Tuesday, January 23, 2018

Test Automation Smells so Obvious Anyone Could Notice

Like so many exploratory testing enthusiasts before me, I can easily find things to do with my time so that I don't have to go dig into the realms of test automation. But every now and then, unlike so many exploratory testing enthusiasts, I go and take a dig at automation anyway. It reads mostly like English anyway.



Here's my list of things to work on inspired looking at one set of tests today.

Tests that don't test only tour

So you have some kind of structure with your tests. You have test suites / sets somewhere that bundle things together. You have some tests going into those suites /sets. And you have some libraries you can use. Great start. But take a look at the things in this that are considered tests. Can you find any that haven't got a single verification, asserting that something must be true? When you do, these are tests that don't really test, they tour. They are a path to getting to a place where you actually want to do some testing. Don't muddle them together on the same level as things that actually are checking things.

Tests inheriting tests over libraries

Inheritance can make things very muddled for  your random stroller. You're trying to read steps of what happens, and for sake of similarity, someone came up with the great idea of inheriting and overriding to create the differences. Same things would appear like they could be done with libraries, instead of test cases. Do you really have to conceptually mix up test cases with inheritance?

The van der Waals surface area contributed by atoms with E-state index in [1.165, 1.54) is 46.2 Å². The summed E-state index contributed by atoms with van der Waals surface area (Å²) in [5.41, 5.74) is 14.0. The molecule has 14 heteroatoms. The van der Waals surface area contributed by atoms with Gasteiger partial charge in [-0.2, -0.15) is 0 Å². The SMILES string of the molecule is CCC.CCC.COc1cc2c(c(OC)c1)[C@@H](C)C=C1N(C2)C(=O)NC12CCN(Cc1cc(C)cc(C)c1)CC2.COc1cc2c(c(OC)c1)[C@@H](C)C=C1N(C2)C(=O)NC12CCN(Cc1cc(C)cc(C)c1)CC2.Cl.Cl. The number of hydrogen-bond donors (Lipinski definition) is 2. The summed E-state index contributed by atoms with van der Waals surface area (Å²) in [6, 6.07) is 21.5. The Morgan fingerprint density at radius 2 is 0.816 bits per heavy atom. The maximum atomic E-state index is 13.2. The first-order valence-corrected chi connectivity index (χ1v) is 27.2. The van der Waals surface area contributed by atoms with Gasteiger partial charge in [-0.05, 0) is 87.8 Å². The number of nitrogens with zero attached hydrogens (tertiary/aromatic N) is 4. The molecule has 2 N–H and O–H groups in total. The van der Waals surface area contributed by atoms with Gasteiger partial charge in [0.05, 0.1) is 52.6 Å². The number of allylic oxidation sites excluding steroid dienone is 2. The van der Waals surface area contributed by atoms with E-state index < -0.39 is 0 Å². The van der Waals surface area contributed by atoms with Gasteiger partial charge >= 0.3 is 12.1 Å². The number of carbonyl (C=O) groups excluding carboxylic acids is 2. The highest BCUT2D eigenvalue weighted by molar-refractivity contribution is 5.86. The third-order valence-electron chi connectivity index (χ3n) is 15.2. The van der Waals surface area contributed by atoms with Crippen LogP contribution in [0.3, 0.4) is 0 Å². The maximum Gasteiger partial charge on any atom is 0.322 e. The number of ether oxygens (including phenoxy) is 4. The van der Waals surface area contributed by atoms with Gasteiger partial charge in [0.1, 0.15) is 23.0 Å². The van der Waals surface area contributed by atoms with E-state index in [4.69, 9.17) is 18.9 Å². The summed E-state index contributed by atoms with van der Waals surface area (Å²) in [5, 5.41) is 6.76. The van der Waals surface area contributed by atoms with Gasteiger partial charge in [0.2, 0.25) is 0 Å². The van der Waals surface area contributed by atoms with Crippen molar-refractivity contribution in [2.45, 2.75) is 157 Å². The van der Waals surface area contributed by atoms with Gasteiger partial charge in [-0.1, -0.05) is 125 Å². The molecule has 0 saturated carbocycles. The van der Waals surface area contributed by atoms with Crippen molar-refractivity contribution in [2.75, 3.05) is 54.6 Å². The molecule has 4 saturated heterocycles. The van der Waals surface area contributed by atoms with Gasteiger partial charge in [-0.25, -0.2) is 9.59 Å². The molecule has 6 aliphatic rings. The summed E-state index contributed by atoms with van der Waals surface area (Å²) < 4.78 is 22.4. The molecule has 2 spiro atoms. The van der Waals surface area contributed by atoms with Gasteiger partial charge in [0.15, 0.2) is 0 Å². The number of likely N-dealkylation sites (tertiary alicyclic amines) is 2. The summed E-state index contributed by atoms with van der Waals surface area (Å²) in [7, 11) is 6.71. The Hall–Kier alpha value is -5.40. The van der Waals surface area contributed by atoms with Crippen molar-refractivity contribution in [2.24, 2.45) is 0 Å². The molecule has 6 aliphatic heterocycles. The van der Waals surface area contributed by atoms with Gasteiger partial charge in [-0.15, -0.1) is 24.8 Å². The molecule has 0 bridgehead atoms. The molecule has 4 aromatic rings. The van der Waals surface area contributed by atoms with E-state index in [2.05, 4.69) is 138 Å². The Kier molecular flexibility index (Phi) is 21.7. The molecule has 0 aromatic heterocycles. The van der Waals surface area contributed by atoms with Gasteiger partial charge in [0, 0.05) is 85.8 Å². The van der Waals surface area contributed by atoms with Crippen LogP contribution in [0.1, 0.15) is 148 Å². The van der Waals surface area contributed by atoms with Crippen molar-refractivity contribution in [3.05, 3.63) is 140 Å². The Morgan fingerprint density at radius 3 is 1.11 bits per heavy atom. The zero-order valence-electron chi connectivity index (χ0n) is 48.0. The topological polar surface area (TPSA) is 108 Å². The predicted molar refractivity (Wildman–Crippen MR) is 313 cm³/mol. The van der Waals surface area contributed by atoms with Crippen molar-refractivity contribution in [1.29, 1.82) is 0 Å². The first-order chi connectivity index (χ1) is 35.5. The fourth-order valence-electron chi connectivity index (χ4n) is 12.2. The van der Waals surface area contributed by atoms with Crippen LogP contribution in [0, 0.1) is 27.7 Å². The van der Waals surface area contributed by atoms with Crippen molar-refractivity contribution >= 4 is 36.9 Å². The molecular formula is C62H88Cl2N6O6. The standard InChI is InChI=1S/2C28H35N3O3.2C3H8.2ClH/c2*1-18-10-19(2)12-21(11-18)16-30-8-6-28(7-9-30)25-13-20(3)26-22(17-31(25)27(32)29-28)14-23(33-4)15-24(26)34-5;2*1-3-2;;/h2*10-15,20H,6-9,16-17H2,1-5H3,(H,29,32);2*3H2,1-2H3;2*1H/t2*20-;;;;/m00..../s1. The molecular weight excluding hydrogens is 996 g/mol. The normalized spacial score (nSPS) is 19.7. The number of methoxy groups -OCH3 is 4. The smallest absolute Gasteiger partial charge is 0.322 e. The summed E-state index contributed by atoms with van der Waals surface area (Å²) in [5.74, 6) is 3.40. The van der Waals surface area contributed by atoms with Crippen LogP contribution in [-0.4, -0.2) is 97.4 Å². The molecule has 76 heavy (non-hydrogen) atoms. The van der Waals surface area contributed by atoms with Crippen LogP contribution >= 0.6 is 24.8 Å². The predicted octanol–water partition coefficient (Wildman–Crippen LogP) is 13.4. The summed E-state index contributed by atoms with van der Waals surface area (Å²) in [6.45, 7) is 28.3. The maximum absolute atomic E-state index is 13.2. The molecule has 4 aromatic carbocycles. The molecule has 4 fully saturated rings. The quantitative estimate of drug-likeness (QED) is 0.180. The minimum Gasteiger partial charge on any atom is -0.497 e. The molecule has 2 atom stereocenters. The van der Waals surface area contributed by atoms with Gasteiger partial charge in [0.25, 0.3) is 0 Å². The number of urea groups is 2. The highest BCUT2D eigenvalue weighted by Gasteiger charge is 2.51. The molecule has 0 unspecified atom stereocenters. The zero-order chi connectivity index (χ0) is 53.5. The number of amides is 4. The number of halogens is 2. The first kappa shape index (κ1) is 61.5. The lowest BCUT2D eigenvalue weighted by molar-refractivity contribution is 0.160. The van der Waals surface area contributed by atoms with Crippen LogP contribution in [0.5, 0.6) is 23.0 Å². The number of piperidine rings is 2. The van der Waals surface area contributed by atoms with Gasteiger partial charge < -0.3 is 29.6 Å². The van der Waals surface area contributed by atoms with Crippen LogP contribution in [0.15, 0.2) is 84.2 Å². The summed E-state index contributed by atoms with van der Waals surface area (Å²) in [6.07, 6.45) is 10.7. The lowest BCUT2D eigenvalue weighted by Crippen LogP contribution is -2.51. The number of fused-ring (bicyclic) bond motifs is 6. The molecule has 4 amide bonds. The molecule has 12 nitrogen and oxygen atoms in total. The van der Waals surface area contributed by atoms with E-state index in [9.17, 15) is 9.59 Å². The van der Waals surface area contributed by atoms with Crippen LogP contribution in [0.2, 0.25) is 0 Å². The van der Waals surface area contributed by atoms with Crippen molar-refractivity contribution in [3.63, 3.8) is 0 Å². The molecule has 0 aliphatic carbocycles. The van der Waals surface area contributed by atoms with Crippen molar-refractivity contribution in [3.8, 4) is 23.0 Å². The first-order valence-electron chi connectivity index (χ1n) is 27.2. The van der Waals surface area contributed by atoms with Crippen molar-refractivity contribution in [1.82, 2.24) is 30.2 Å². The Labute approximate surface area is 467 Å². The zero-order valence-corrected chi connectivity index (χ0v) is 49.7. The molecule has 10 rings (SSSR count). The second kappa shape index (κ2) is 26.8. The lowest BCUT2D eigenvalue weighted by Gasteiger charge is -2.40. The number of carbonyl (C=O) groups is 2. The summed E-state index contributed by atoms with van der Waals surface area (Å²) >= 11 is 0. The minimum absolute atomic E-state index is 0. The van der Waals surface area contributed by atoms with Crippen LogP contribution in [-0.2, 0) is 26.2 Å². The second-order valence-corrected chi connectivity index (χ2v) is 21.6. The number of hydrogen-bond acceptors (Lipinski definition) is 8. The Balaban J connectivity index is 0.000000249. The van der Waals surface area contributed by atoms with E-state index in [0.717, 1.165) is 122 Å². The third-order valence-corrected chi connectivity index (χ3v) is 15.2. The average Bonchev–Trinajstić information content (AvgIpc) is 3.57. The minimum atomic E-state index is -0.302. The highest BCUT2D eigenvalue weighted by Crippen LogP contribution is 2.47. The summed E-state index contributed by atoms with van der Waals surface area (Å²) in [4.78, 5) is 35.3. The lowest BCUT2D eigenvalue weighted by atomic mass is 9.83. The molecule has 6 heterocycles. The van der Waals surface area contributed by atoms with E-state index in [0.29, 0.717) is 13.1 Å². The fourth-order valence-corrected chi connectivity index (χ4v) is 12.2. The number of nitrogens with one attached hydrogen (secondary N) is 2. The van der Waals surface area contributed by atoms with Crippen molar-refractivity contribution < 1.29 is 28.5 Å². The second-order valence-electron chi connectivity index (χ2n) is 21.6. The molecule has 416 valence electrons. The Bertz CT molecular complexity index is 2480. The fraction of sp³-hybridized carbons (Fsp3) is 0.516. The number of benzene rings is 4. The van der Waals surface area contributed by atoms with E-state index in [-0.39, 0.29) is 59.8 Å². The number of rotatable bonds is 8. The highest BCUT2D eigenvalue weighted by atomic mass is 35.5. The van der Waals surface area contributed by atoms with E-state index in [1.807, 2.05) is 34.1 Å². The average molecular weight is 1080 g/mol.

Randoms inside a test

You see a test that says TestABC. Great, it looks like this is a test that tests ABC. You continue reading, and a call to random pops in front of you. Whenever this test gets run, it always does ABC but there's a few different ways to do ABC. Someone decided to leave which of the ways you get to faith, making sure every time it fails you need to go and check which of the options was broken. Isn't there enough lack of deterministic behavior in the tests without adding randoms in?

Avoiding passing values

Reading the code, you start realizing a whole lot of method calls look like they're the same yet they are not - quite. There's some little detail on each that differs. Your method could take an argument, and you could do some magic with the argument. But for some reason it seems it was a better idea to create a number of separate methods to call, without argument but each including what looks awfully lot like a thing that would have belonged in the place of an argument in its name.

Duplicating to my corner

There's a directory there somewhere, that uses a label you recognize as a concept meaning ownership that draws you in. And you find a nice cozy corner of clearly laid out tests. Reading through their names, you start to feel like you've seen some of them before. Searching confirms - there's a well organized little corner there somewhere what everything is concisely together. There however is a lot of duplicated code elsewhere. But that must be someone else's problem.


A Fool's Coverage

As an exploratory tester, you start realizing how much coverage there could be if the collaboration between what you learn and know would better turn into automation. You identify some of the English in the tests that makes sense in the world of using the application for exploring it, and realize how little of your ideas have ended up encoded into the tests. Whatever is in, gets continuously monitored. Running the same thing a thousand times isn't really yet that much in the coverage - it's a version of a fool's coverage.



Here's a thing: anything I can name and recognize, I can fix. And while these feel obvious to me today, they clearly have not been equally obvious when they were introduced. What does your "let's fix these" list look like?


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